The most powerful Atlantic Ocean hurricane in recorded history has killed at least six people as it tore through the region.
Hurricane Irma, a Category 5 storm, had maximum sustained wind speeds of 185mph, according to the US National Hurricane Centre. At least six people on Saint Martin have lost their lives, and images showed the island devastated by wind and floodwater.
The storm has made its way along a path through the Lesser Antilles and Puerto Rico, and towards the Dominican Republic, Haiti and Cuba.
Residents of Florida are preparing now for a potential hit over the weekend.
Irma’s eye passed directly over the island of Barbuda, meaning its inhabitants were twice subjected to the fastest winds.
Heavy rain and howling winds raked the neighbouring island of Antigua, sending debris flying as people huddled in their homes or government shelters.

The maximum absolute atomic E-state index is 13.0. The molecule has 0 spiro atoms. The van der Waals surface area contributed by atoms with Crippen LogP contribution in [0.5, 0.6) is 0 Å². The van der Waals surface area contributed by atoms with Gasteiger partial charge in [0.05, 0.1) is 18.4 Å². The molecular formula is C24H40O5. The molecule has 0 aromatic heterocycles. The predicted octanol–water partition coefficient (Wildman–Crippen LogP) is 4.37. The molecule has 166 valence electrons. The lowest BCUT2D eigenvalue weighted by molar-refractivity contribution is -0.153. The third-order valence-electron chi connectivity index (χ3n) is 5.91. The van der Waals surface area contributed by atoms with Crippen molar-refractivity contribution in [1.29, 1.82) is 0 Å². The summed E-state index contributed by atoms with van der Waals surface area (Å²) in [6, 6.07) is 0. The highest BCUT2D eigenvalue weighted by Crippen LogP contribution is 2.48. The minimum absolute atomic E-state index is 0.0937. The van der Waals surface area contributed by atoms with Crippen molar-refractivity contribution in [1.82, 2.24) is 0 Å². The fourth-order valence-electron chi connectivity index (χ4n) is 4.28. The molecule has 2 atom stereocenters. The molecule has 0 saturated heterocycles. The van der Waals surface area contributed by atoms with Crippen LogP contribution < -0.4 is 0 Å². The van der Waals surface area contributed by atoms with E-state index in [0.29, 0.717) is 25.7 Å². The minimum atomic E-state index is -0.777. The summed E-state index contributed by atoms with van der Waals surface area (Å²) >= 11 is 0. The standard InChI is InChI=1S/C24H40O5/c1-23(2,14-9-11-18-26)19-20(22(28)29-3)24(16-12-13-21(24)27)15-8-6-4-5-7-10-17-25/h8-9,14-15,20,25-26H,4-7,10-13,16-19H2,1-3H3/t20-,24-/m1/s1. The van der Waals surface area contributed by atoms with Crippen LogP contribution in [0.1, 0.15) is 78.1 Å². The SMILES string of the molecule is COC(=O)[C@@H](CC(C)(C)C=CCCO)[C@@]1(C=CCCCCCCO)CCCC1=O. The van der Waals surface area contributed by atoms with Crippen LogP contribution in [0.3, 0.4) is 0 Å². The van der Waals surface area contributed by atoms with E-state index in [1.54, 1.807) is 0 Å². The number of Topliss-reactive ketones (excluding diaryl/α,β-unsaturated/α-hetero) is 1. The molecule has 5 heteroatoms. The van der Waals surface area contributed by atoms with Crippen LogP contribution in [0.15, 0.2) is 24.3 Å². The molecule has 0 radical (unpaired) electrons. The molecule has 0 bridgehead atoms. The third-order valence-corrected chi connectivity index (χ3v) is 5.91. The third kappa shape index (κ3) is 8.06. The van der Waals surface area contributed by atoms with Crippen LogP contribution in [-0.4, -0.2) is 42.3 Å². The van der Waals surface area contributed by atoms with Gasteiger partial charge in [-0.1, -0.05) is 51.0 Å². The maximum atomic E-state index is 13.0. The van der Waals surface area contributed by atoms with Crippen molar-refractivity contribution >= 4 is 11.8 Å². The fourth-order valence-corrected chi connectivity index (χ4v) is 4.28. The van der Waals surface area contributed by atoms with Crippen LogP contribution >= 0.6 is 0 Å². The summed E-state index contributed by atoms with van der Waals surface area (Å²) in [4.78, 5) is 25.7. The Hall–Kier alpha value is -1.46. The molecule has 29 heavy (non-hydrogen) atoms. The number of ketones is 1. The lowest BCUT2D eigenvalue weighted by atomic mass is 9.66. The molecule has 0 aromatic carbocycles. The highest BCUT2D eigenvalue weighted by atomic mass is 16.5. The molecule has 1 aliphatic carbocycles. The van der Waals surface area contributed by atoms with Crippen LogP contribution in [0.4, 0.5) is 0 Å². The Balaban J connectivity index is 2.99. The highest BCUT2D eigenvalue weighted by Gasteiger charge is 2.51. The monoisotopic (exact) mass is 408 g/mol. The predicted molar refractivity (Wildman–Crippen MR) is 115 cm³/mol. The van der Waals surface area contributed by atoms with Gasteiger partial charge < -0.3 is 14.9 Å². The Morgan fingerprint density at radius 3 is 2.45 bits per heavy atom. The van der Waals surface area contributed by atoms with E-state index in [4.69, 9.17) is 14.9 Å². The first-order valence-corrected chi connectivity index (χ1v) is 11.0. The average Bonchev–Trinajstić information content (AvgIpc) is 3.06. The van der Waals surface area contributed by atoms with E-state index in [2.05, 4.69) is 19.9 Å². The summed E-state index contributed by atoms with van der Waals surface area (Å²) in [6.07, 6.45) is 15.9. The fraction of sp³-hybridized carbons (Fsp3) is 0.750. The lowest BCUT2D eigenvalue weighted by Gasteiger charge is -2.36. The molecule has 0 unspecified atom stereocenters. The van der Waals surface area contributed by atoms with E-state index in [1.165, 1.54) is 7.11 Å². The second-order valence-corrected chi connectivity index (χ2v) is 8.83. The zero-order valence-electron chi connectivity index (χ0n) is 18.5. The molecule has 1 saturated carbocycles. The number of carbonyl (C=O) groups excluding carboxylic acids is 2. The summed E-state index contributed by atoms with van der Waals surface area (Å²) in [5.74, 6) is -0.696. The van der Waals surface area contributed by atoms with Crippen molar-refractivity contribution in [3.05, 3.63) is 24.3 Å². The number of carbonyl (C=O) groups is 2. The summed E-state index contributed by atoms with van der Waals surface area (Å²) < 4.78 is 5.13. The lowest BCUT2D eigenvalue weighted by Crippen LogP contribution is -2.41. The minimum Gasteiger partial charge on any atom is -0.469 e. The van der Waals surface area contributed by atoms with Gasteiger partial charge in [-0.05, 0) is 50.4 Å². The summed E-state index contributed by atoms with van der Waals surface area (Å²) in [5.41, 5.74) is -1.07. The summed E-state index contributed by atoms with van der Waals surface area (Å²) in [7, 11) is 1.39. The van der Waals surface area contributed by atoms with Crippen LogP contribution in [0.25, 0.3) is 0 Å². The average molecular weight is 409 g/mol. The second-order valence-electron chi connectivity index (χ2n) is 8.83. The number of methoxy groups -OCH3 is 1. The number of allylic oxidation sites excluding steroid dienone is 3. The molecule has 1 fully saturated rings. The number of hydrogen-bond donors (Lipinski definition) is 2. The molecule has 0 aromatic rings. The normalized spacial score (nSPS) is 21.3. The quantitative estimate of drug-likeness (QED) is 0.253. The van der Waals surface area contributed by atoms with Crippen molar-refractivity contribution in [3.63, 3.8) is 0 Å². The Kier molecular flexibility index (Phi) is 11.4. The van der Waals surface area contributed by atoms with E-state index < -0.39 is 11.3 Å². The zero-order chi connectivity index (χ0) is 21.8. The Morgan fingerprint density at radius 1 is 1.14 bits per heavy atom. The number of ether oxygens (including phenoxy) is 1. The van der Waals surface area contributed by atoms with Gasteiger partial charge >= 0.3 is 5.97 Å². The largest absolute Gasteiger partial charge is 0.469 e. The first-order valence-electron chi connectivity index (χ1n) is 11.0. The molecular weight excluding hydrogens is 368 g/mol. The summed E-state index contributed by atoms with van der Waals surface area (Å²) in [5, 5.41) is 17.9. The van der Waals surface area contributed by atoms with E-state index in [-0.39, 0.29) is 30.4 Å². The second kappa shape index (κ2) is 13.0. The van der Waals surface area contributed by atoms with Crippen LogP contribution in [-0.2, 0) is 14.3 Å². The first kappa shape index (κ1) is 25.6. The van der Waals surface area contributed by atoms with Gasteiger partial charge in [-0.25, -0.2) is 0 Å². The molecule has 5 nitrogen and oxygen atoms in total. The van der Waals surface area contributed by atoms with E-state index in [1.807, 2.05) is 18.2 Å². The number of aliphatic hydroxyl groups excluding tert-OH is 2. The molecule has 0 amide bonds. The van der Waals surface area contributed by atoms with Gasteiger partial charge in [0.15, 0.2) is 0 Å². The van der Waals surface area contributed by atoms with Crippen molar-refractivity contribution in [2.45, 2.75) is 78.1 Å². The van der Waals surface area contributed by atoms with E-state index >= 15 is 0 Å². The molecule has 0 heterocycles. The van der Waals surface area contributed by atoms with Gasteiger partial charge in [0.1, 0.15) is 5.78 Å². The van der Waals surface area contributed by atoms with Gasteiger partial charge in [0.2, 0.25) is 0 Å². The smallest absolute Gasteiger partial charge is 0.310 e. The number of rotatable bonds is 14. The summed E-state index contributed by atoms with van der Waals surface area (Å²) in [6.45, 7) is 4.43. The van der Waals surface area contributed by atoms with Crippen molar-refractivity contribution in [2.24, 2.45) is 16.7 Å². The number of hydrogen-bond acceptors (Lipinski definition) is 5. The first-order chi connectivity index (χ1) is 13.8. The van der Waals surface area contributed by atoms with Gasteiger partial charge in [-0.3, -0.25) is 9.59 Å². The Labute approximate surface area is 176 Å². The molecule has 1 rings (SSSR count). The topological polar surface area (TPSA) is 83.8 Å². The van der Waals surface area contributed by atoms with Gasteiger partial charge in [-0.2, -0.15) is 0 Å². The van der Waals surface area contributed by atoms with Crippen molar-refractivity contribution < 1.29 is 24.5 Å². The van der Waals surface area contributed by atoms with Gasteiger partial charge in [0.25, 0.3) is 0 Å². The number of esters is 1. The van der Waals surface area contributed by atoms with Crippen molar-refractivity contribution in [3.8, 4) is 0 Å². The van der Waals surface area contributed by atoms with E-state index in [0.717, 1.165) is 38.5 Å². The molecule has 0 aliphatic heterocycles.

Officials had warned people to seek protection from Irma’s “onslaught” in a statement that closed with: “May God protect us all.”
The US National Hurricane Centre’s forecast was for the winds to fluctuate slightly but for the storm to remain at Category 4 or 5 strength for the next day or so.
Foreign Secretary Boris Johnson said the UK was “taking swift action to respond” to the disaster after speaking to the chief minister of Anguilla, a British overseas territory that was among the first islands to be hit.
Britons in the region have been urged to follow evacuation orders, while states of emergency have been declared in Puerto Rico, Cuba and Florida – amid fears Miami could be struck directly by the hurricane.
A British naval ship has been deployed to help deal with the aftermath with 40 Royal Marines on board, as well as army engineers and equipment, as authorities struggle to bring aid to smaller islands.